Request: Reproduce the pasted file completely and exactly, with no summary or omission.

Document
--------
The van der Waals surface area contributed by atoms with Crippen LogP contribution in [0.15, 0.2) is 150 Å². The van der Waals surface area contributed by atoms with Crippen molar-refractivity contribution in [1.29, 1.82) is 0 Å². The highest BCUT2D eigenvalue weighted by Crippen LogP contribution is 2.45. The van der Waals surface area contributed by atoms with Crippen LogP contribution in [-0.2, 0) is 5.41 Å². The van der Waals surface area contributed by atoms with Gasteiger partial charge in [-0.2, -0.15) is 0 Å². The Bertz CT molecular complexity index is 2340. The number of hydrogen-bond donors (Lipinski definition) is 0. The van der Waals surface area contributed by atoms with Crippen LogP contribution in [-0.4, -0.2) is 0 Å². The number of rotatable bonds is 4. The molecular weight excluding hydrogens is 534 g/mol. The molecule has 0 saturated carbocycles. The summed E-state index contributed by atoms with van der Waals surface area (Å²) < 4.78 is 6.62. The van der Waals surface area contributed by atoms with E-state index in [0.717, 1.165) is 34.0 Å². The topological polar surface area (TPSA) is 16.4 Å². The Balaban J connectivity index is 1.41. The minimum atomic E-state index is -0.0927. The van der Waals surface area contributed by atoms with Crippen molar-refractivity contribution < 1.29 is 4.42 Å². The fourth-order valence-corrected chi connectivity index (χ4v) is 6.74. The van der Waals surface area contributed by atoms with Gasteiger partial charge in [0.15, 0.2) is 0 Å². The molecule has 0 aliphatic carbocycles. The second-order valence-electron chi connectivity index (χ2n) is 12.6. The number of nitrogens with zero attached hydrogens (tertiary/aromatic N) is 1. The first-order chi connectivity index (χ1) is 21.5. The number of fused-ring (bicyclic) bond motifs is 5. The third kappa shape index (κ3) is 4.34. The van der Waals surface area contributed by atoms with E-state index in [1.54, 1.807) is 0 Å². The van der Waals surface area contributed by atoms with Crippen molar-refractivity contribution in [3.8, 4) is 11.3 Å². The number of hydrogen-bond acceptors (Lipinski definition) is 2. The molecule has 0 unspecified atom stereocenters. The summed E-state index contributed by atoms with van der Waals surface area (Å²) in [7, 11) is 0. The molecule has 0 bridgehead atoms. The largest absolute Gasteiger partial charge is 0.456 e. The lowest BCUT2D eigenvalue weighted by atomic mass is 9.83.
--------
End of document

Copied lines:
The van der Waals surface area contributed by atoms with Crippen LogP contribution in [0.15, 0.2) is 150 Å². The van der Waals surface area contributed by atoms with Crippen molar-refractivity contribution in [1.29, 1.82) is 0 Å². The highest BCUT2D eigenvalue weighted by Crippen LogP contribution is 2.45. The van der Waals surface area contributed by atoms with Crippen LogP contribution in [-0.2, 0) is 5.41 Å². The van der Waals surface area contributed by atoms with Gasteiger partial charge in [-0.2, -0.15) is 0 Å². The Bertz CT molecular complexity index is 2340. The number of hydrogen-bond donors (Lipinski definition) is 0. The van der Waals surface area contributed by atoms with Crippen LogP contribution in [-0.4, -0.2) is 0 Å². The number of rotatable bonds is 4. The molecular weight excluding hydrogens is 534 g/mol. The molecule has 0 saturated carbocycles. The summed E-state index contributed by atoms with van der Waals surface area (Å²) < 4.78 is 6.62. The van der Waals surface area contributed by atoms with E-state index in [0.717, 1.165) is 34.0 Å². The topological polar surface area (TPSA) is 16.4 Å². The Balaban J connectivity index is 1.41. The minimum atomic E-state index is -0.0927. The van der Waals surface area contributed by atoms with Crippen molar-refractivity contribution < 1.29 is 4.42 Å². The fourth-order valence-corrected chi connectivity index (χ4v) is 6.74. The van der Waals surface area contributed by atoms with Gasteiger partial charge in [0.15, 0.2) is 0 Å². The molecule has 0 aliphatic carbocycles. The second-order valence-electron chi connectivity index (χ2n) is 12.6. The number of nitrogens with zero attached hydrogens (tertiary/aromatic N) is 1. The first-order chi connectivity index (χ1) is 21.5. The number of fused-ring (bicyclic) bond motifs is 5. The third kappa shape index (κ3) is 4.34. The van der Waals surface area contributed by atoms with E-state index in [1.54, 1.807) is 0 Å². The van der Waals surface area contributed by atoms with Crippen molar-refractivity contribution in [3.8, 4) is 11.3 Å². The number of hydrogen-bond acceptors (Lipinski definition) is 2. The molecule has 0 unspecified atom stereocenters. The summed E-state index contributed by atoms with van der Waals surface area (Å²) in [7, 11) is 0. The molecule has 0 bridgehead atoms. The largest absolute Gasteiger partial charge is 0.456 e. The lowest BCUT2D eigenvalue weighted by atomic mass is 9.83.